The film starts off in the spring of 2001 as soldier John Tyree (Channing Tatum) and college student Savannah Curtis (Amanda Seyfried) meet cute at the beach while both are on leave from their respective lives. Though they come from two different worlds--her from a life of wealth and privilege and he from a hardscrabble existence living with his taciturn coin-collecting father (Richard Jenkins)--they fall in love over the next couple of weeks once they realize that they are the two cutest people in the vicinity, even though their union flies directly in the face of Groucho Marx’s infamous edict about never going to a movie where the man’s chest was bigger than the woman’s. Sure, there are a couple of bumps in the road--John gets upset when Savannah suggests that his dad might have a mild and audience-friendly form of autism and winds up punching a couple of her pals--but they are quickly smoothed over and by the time they finally part, John promises that when his hitch is up in a year, he will leave the military and they will get married.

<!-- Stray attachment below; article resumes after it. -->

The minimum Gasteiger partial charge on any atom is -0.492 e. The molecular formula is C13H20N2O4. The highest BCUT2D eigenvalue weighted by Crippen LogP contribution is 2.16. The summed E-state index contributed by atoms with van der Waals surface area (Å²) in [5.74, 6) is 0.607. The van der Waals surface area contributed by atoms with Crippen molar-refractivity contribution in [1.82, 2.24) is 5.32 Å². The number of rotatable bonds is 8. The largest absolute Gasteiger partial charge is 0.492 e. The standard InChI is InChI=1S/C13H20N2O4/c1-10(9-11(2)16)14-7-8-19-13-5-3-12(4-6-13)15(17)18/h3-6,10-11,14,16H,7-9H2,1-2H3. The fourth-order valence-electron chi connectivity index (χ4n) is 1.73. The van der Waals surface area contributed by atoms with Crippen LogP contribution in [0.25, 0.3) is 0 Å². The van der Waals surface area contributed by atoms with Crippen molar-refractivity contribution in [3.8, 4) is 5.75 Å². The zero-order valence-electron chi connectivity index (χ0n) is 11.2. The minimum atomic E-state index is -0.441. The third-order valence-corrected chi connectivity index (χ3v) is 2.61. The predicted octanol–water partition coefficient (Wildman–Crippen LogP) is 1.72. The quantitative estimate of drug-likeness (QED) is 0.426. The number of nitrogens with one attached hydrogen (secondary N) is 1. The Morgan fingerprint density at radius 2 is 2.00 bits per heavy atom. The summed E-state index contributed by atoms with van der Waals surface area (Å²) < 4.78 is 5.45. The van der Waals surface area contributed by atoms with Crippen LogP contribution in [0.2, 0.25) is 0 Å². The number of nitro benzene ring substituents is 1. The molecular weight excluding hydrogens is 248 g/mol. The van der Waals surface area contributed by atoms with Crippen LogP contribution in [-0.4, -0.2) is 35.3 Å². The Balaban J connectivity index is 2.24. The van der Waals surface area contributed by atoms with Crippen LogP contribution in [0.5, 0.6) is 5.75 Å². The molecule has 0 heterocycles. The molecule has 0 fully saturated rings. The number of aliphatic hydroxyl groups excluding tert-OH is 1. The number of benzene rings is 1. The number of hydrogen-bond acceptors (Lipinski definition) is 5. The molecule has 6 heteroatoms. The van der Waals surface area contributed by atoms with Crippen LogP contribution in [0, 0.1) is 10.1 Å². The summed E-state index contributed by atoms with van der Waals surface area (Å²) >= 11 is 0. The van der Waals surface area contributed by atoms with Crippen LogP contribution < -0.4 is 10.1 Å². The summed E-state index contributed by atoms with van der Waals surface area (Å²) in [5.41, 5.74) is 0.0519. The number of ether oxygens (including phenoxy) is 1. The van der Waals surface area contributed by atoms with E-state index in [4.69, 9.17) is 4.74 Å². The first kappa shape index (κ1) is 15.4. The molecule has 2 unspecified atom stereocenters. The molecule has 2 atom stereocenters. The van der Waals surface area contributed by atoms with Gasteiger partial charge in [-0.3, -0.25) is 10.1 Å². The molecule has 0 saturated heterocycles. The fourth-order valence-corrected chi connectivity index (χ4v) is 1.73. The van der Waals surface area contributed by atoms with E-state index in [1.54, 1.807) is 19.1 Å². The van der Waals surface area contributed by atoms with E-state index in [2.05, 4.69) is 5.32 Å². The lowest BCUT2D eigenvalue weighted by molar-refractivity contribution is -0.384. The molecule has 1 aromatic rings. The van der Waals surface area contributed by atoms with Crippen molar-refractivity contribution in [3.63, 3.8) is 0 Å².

For the next few months, they express their love for each other via letters and montages and everything seems to be going swimmingly until that darn 9/11 throws a wrench in their plans. Immediately after the attacks, John returns home from overseas on a 48-hour pass to inform Savannah that he has decided to re-up, a move that puts her out considerably, though not enough to prevent her from finally putting out herself. Over the next few years, John continues to voluntarily reenlist and eventually, Savannah can no longer deal with a relationship based entirely on letters and montages and sends him, yes, a Dear John letter. However, this is hardly the end of things as there are still a couple of reels of shocking revelations, tearful reunions and unexpected tragedies for our heroes to endure before a final scene that will have hopeless romantics reaching for their tissues and helpless diabetics reaching for their lancets.